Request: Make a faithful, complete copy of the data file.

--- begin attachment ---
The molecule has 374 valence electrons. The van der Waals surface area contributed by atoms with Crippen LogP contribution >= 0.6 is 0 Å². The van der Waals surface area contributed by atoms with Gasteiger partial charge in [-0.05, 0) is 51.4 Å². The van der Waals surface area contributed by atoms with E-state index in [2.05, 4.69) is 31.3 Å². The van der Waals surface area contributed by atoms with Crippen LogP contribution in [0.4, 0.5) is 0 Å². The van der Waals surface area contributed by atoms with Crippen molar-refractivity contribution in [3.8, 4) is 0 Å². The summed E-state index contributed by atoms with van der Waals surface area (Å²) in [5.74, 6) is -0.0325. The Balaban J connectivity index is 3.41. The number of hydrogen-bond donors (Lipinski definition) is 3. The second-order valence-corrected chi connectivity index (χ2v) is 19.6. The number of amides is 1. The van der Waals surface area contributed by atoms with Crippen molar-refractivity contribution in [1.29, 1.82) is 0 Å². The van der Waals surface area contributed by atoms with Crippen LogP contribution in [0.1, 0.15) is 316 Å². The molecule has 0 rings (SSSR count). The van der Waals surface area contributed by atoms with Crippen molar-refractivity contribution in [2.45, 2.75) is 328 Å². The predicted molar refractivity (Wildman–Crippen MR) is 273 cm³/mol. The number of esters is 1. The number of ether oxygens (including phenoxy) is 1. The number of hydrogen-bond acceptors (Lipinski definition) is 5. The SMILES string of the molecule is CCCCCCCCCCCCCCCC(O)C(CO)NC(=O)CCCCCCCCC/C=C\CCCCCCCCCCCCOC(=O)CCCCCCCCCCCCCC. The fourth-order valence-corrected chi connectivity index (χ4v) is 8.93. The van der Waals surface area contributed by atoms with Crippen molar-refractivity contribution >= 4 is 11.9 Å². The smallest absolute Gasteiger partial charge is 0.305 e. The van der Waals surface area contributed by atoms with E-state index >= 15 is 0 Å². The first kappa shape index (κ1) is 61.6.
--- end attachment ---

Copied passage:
The molecule has 374 valence electrons. The van der Waals surface area contributed by atoms with Crippen LogP contribution >= 0.6 is 0 Å². The van der Waals surface area contributed by atoms with Gasteiger partial charge in [-0.05, 0) is 51.4 Å². The van der Waals surface area contributed by atoms with E-state index in [2.05, 4.69) is 31.3 Å². The van der Waals surface area contributed by atoms with Crippen LogP contribution in [0.4, 0.5) is 0 Å². The van der Waals surface area contributed by atoms with Crippen molar-refractivity contribution in [3.8, 4) is 0 Å². The summed E-state index contributed by atoms with van der Waals surface area (Å²) in [5.74, 6) is -0.0325. The Balaban J connectivity index is 3.41. The number of hydrogen-bond donors (Lipinski definition) is 3. The second-order valence-corrected chi connectivity index (χ2v) is 19.6. The number of amides is 1. The van der Waals surface area contributed by atoms with Crippen molar-refractivity contribution in [1.29, 1.82) is 0 Å². The van der Waals surface area contributed by atoms with Crippen LogP contribution in [0.1, 0.15) is 316 Å². The molecule has 0 rings (SSSR count). The van der Waals surface area contributed by atoms with Crippen molar-refractivity contribution in [2.45, 2.75) is 328 Å². The predicted molar refractivity (Wildman–Crippen MR) is 273 cm³/mol. The number of esters is 1. The number of ether oxygens (including phenoxy) is 1. The number of hydrogen-bond acceptors (Lipinski definition) is 5. The SMILES string of the molecule is CCCCCCCCCCCCCCCC(O)C(CO)NC(=O)CCCCCCCCC/C=C\CCCCCCCCCCCCOC(=O)CCCCCCCCCCCCCC. The fourth-order valence-corrected chi connectivity index (χ4v) is 8.93. The van der Waals surface area contributed by atoms with Crippen molar-refractivity contribution >= 4 is 11.9 Å². The smallest absolute Gasteiger partial charge is 0.305 e. The van der Waals surface area contributed by atoms with E-state index >= 15 is 0 Å². The first kappa shape index (κ1) is 61.6.